Blockbuster Book

Not to steal Gary’s thunder, but I really want people to buy this book. It will be coming out in about two weeks. It will be of interest in the continuing Federal Vision debate, since all ties of Van Til to the Federal Vision will be shown to be a mirage. One little tantalizing tidbit: Muether had access to Van Til’s correspondence with Meredith Kline, in which Van Til clearly sided with Kline on the issue of covenant theology over against Murray. May the Trinity Foundation and Federal Vision proponents both take note. Gary Johnson will be doing a chapter by chapter review of this book on my blog. Stay tuned. It should be rather riveting.


Warfield, Part 5

Mea culpa, Barry Waugh! All I can do is apologize for not writing a review of your chapter, and then write one. Please forgive me. Barry’s chapter is the final chapter in this book on Warfield’s life and work. It is a bibliographical chapter dealing with the Briggs trial in relationship to Warfield’s participation in that trial.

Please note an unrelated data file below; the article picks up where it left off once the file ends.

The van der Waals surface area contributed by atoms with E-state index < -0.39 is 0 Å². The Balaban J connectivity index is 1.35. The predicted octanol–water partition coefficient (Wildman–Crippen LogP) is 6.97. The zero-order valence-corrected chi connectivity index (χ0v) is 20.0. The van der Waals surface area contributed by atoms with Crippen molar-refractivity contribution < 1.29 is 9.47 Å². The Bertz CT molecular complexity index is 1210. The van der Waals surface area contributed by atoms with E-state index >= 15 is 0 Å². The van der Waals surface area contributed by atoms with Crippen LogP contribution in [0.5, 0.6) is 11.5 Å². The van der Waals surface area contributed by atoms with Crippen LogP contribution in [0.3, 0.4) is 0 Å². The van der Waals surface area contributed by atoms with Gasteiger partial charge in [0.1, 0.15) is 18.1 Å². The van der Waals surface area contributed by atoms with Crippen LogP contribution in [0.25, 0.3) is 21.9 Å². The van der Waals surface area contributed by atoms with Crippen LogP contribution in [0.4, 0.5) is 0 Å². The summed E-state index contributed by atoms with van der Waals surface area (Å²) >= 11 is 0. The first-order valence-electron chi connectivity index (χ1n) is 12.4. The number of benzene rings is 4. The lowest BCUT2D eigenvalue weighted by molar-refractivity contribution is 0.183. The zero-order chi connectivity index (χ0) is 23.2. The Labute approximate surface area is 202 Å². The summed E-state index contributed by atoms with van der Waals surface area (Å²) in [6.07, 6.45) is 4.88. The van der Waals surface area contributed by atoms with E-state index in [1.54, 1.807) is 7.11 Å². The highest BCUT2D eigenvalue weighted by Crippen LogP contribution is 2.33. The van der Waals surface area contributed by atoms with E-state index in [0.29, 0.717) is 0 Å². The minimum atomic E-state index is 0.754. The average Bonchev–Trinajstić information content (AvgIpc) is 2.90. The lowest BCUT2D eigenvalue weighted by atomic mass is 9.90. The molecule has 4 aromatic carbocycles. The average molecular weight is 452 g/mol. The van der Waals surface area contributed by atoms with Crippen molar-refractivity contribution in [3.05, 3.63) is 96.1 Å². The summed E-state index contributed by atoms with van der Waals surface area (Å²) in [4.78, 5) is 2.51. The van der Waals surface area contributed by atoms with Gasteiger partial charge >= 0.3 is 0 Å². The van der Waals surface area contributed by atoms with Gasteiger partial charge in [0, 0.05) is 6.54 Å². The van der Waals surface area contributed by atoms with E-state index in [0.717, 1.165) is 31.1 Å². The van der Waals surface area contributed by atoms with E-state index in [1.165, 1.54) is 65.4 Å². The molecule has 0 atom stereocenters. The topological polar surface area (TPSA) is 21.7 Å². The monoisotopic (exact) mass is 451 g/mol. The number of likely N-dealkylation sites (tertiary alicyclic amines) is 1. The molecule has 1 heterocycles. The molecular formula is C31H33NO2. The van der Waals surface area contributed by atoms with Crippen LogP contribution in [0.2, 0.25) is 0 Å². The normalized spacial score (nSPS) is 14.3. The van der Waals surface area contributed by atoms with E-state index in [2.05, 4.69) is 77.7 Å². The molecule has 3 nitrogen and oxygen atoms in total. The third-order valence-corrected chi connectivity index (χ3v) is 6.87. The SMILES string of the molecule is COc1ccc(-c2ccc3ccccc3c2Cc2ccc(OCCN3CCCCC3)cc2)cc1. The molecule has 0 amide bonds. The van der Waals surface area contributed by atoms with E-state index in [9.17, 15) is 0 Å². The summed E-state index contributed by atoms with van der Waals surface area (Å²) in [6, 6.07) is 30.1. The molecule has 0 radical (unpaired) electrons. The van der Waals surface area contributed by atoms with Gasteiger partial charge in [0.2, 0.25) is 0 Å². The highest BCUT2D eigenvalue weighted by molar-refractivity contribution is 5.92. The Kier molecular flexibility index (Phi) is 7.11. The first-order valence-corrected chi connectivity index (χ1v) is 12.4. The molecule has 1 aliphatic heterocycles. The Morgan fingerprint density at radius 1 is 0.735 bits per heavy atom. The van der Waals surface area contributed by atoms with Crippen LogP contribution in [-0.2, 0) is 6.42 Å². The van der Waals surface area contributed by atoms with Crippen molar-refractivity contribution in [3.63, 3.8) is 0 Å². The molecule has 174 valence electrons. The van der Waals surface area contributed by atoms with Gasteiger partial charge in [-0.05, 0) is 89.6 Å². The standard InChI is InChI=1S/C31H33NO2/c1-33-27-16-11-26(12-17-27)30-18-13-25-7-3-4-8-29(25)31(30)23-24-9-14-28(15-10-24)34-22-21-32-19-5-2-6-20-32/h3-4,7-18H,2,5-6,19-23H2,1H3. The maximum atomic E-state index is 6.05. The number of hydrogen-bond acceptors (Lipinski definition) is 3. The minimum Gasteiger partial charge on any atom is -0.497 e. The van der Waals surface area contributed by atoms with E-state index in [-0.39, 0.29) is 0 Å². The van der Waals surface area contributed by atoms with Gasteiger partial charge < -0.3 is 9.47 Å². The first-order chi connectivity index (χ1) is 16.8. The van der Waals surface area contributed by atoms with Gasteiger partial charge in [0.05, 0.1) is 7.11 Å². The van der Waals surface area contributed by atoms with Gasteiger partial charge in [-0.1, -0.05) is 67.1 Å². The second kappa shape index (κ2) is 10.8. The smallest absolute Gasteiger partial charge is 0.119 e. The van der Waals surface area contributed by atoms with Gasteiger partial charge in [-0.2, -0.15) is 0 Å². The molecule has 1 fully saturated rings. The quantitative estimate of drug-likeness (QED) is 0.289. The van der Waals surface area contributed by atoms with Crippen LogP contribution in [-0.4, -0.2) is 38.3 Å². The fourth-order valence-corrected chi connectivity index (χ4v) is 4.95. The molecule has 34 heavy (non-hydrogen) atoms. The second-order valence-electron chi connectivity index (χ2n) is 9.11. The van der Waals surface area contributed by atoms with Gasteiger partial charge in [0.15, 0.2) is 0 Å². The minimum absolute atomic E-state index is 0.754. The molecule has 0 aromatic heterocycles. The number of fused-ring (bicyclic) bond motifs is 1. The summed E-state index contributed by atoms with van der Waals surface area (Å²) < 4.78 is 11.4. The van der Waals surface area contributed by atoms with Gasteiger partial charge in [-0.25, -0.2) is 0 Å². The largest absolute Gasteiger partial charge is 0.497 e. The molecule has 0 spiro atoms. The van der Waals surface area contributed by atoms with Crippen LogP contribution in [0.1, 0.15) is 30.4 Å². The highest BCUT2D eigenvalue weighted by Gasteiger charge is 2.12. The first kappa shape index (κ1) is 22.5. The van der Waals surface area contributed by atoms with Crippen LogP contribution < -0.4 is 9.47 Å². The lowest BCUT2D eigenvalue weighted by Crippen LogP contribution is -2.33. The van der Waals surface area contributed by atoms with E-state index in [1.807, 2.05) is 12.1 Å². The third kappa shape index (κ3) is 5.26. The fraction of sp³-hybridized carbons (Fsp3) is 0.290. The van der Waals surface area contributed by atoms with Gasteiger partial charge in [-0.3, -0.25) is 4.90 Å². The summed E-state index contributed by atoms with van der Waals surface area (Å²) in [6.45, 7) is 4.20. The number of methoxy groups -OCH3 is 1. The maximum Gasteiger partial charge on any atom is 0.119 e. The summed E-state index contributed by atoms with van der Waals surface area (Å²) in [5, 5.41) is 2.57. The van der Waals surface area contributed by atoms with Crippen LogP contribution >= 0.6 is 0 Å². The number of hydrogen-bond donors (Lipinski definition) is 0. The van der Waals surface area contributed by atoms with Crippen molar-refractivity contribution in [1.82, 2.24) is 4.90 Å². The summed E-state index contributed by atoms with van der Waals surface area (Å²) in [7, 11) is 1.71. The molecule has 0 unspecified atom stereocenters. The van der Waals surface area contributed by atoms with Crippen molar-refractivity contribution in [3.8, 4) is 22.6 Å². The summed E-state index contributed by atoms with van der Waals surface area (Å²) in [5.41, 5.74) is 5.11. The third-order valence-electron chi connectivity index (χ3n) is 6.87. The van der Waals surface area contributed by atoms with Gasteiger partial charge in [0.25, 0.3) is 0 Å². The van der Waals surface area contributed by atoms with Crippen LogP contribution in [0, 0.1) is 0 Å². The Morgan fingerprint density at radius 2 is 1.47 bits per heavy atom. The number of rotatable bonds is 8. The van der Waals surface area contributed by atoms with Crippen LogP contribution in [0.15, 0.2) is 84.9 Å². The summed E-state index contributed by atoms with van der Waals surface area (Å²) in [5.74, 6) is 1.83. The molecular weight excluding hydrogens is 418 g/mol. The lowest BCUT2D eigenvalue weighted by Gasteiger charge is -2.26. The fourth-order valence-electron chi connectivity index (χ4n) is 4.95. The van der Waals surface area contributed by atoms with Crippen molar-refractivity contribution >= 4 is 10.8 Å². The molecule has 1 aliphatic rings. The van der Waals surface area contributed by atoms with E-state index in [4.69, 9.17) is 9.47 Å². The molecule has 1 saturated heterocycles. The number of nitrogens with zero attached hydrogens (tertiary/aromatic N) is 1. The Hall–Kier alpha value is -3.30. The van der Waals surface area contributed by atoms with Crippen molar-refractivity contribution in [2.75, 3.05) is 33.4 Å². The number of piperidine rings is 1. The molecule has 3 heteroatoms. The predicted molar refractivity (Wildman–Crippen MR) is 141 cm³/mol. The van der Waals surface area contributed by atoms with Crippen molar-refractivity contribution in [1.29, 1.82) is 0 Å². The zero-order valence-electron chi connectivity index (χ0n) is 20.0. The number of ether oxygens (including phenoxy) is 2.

First, however, Barry gives a thumbnail sketch of the Briggs trial case, giving all the relevant data in a very succinct form. In fact, if anyone wants just a short, clear explanation of the Briggs case, he could do no better than to read Waugh’s article. But further than that, Barry has provided the scholarly world with an outstanding annotated bibliography of Warfield’s materials on the Briggs case. Every item in the four volume set is described as to its contents. Waugh’s conclusions are surely justified, that this case was of essential importance not only to his generation, but also to future generations (pg. 255). Secondly, that Warfield was keenly interested in matters judicatory, contrary to some claims (pg. 241). Thirdly, that Warfield’s belief in the inerrancy of Scripture was so central to his thought, that, for Warfield, the doctrine really could be described as “the hinge upon which religion turns” (pg. 255).